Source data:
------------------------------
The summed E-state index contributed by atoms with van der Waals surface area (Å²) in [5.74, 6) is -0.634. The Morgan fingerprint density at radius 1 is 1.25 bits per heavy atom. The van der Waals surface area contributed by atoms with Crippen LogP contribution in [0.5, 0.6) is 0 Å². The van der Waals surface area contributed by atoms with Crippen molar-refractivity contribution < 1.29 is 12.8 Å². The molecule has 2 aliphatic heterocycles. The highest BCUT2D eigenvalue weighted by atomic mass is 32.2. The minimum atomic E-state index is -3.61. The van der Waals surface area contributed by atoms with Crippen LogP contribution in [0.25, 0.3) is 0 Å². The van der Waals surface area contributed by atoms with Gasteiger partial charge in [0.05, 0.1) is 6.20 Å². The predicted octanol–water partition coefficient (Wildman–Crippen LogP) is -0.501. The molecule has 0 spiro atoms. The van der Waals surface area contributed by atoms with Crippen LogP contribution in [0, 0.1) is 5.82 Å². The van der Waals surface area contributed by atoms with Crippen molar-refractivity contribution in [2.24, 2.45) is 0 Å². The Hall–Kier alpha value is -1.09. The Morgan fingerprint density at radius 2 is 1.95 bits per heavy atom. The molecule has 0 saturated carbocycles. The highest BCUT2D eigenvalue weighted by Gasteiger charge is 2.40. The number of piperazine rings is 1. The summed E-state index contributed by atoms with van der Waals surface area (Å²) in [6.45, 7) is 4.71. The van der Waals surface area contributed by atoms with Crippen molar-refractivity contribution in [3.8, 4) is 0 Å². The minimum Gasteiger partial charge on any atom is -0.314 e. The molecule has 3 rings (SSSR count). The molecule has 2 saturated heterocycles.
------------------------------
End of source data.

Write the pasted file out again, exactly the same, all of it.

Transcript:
The summed E-state index contributed by atoms with van der Waals surface area (Å²) in [5.74, 6) is -0.634. The Morgan fingerprint density at radius 1 is 1.25 bits per heavy atom. The van der Waals surface area contributed by atoms with Crippen LogP contribution in [0.5, 0.6) is 0 Å². The van der Waals surface area contributed by atoms with Crippen molar-refractivity contribution < 1.29 is 12.8 Å². The molecule has 2 aliphatic heterocycles. The highest BCUT2D eigenvalue weighted by atomic mass is 32.2. The minimum atomic E-state index is -3.61. The van der Waals surface area contributed by atoms with Crippen LogP contribution in [0.25, 0.3) is 0 Å². The van der Waals surface area contributed by atoms with Gasteiger partial charge in [0.05, 0.1) is 6.20 Å². The predicted octanol–water partition coefficient (Wildman–Crippen LogP) is -0.501. The molecule has 0 spiro atoms. The van der Waals surface area contributed by atoms with Crippen LogP contribution in [0, 0.1) is 5.82 Å². The van der Waals surface area contributed by atoms with Crippen molar-refractivity contribution in [2.24, 2.45) is 0 Å². The Hall–Kier alpha value is -1.09. The Morgan fingerprint density at radius 2 is 1.95 bits per heavy atom. The molecule has 0 saturated carbocycles. The highest BCUT2D eigenvalue weighted by Gasteiger charge is 2.40. The number of piperazine rings is 1. The summed E-state index contributed by atoms with van der Waals surface area (Å²) in [6.45, 7) is 4.71. The van der Waals surface area contributed by atoms with Crippen molar-refractivity contribution in [3.8, 4) is 0 Å². The minimum Gasteiger partial charge on any atom is -0.314 e. The molecule has 3 rings (SSSR count). The molecule has 2 saturated heterocycles.